EDIT: Obviously, this means that you, as a games developer, get away from the need of learning the SDK for a specific 3DCC tool (or several), as long as you follow some guidelines regarding the standard formats (FBX/Collada etc). The 3DCC tool of choice will therefore not be crucial for the development, so, in essence, every artist can work with their favorite 3DCC tool as long as it can export an FBX/Collada within certain standards.

:)

shrox
04-24-2012, 06:21 PM
Having detached polygons sounds like it could be problematic to me though. That may be what happens behind the scenes but isn't the game engine looking for something called a smoothing group and not finding it in LW exported files?



Not at the game studios I've applied to, they all wanted me to work in max or maya.

I always model in Lightwave, then export to whatever.

For cinematics it's always been whatever I chose.

erikals
04-24-2012, 06:25 PM
UV tools could be more friendly in LW i guess,
Modeler is superb for game modeling...
making normal maps in LW,... works pretty good i think, no pro though...

erikals
04-24-2012, 06:28 PM
Btw, have you guys seen my tutorial on how to bake highpoly models into lowpoly? http://www.youtube.com/watch?v=DWBCfoc8u1I

love the edge trick, simple and great! \:]

Philbert
04-24-2012, 06:31 PM
Btw, have you guys seen my tutorial on how to bake highpoly models into lowpoly? http://www.youtube.com/watch?v=DWBCfoc8u1I

Great little tutorial. I'm sharing it around my groups.

Skonk
04-24-2012, 06:34 PM
Yeh that tutorial is great.

Question though; how do you create the UV's for the high poly object so that they match the layout of the low poly version like that?

(so the baked color map from the high poly fits the low poly object)

Philbert
04-24-2012, 06:36 PM
The high poly doesn't need uvs because no image gets applied to it.

Skonk
04-24-2012, 06:40 PM
Then how does the surface baking camera know how to generate the baked map?

Tbh I havn't really read up on using the surface baking camera so I must just be missing something.

EDIT: yeh I was missing something, I worked it out now :)

Philbert
04-24-2012, 07:49 PM
Yeah like for DP Normal Cast:

Lowpoly: Gets UV map, NormalCast node with UV map selected, Mark as Unseen By Rays

HighPoly: No UV map needed, Mark as Unseen By Camera.

Surface Baking Camera: Select low res mesh and UV map.

Dodgy
04-24-2012, 08:22 PM
The lack of smoothing groups is a problem though that's for sure; there are workarounds but really Newtek should put a priority on adding proper support for this.

Bliz kind of beat me to it, but this is how I achieve sharp edges.
What I do is split the poly edges and then jitter morph the points in a morph called Unweld. This means they won't be merged when you do a merge operation as the points have different morph targets. As Bliz says most game engines split the points this way anyway to achieve smoothing groups, they just hide it from the user/artist.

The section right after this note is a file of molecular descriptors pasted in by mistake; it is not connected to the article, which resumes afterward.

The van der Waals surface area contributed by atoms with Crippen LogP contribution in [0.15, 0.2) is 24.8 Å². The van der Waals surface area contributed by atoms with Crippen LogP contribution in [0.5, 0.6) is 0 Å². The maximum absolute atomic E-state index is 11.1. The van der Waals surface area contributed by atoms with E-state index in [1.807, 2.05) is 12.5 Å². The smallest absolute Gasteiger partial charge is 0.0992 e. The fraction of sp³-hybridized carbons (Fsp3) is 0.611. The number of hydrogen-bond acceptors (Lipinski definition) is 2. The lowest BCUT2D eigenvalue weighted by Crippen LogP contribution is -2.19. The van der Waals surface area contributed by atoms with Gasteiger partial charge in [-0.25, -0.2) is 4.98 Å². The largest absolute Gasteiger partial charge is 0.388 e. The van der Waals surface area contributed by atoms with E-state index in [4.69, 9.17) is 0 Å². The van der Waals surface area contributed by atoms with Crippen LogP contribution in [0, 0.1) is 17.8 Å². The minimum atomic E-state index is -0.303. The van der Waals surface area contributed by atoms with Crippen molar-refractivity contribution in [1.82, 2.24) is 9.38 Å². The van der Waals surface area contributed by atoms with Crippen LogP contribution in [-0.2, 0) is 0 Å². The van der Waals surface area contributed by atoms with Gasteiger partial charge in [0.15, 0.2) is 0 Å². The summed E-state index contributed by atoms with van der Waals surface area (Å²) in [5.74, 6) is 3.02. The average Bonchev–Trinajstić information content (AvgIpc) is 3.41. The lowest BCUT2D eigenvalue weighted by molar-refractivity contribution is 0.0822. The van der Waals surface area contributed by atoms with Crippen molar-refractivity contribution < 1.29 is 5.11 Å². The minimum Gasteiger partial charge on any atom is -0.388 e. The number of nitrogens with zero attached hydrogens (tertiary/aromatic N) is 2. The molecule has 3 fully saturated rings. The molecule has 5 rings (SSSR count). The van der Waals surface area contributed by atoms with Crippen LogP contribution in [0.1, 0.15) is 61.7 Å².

Certainly when Team17 moved from LW to Maya, Maya was at version 2 maybe 1, and LW was at version 5.6, and had no proper UV maps, so texturing became problematical. Once they moved, it was just easier to update tools for maya than write new tools for LW. I tended to use Modeler though and export through obj as I hated maya's modelling at the time. I would then animate in maya.

Philbert
04-24-2012, 08:31 PM
That's a really good trick. I didn't know it would deny the merge if it had different morph targets. I just tried it and it works perfectly.

warmiak
04-24-2012, 09:11 PM
..... As Bliz says most game engines split the points this way anyway to achieve smoothing groups, they just hide it from the user/artist.
.


There is not much choice here since to have a hard edge you have to have two normals and thus two vertices - this is how GPUs work and there is no way around it.

Philbert
04-24-2012, 09:49 PM
The one big annoying thing about splitting points like that is that if you now have unattached polys it makes it a lot harder to select the entire object since you lose the Select Connected option.

SubDProxy
04-25-2012, 09:05 AM
We are a small studio (11 people but 3 Animators/Modelers)that makes games for desktop and mobile applications. Our main pipeline is Lightwave with Maya behind it. Maya isn't used that much but the way.

We push everything out to Unity 3D. Lightwave gives us the best option, especially for our programmers. Of course UV Layout, 3D Coat and Topogun are used as well.

Maya is only used for Craft Director Studio since they do not have a plug-in for Lightwave.

Our programmers enjoy the models coming in from Lightwave due to the Layers in Lightwave. When an object is created in Lightwave on different layers, as long as the layers are named they do not have to worry about extra poly names. We had another artist who created an object in another program but never welded any points. When the objects came in to to Unity it showed extra names like polycylinder01, polycylinder02 and so on. Lightwave doesn't do that.

Just my thoughts for the day.

Glen

jasonwestmas
04-25-2012, 10:35 AM
In an animation EXPORT context LW FBX works just fine. Unreal and several other game engines support that format.

It is so hard to compete with maya max and xsi in a context of animation mixing and file management though, that's the best in the business.

In a modeling and texture mapping context, it's very easy to do this without the AD apps. Ironically. I did it for years with Lightwave.